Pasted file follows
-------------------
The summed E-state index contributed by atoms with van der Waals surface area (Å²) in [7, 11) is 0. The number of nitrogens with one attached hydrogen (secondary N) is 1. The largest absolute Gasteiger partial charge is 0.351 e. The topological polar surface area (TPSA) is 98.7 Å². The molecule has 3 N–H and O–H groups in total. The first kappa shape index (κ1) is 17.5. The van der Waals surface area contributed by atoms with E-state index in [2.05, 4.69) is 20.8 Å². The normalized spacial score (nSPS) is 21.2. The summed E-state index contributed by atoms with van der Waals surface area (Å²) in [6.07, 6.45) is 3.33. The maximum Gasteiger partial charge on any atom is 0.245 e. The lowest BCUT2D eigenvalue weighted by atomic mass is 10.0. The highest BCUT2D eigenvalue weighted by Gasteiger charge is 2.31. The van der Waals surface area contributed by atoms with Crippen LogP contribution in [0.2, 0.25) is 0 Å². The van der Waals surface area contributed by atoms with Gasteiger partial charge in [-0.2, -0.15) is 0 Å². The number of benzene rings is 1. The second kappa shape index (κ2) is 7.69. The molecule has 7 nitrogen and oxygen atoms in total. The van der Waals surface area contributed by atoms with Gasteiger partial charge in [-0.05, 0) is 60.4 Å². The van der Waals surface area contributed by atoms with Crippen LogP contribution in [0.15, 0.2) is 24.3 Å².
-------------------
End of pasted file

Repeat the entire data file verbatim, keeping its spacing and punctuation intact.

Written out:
The summed E-state index contributed by atoms with van der Waals surface area (Å²) in [7, 11) is 0. The number of nitrogens with one attached hydrogen (secondary N) is 1. The largest absolute Gasteiger partial charge is 0.351 e. The topological polar surface area (TPSA) is 98.7 Å². The molecule has 3 N–H and O–H groups in total. The first kappa shape index (κ1) is 17.5. The van der Waals surface area contributed by atoms with E-state index in [2.05, 4.69) is 20.8 Å². The normalized spacial score (nSPS) is 21.2. The summed E-state index contributed by atoms with van der Waals surface area (Å²) in [6.07, 6.45) is 3.33. The maximum Gasteiger partial charge on any atom is 0.245 e. The lowest BCUT2D eigenvalue weighted by atomic mass is 10.0. The highest BCUT2D eigenvalue weighted by Gasteiger charge is 2.31. The van der Waals surface area contributed by atoms with Crippen LogP contribution in [0.2, 0.25) is 0 Å². The van der Waals surface area contributed by atoms with Gasteiger partial charge in [-0.2, -0.15) is 0 Å². The number of benzene rings is 1. The second kappa shape index (κ2) is 7.69. The molecule has 7 nitrogen and oxygen atoms in total. The van der Waals surface area contributed by atoms with Gasteiger partial charge in [-0.05, 0) is 60.4 Å². The van der Waals surface area contributed by atoms with Crippen LogP contribution in [0.15, 0.2) is 24.3 Å².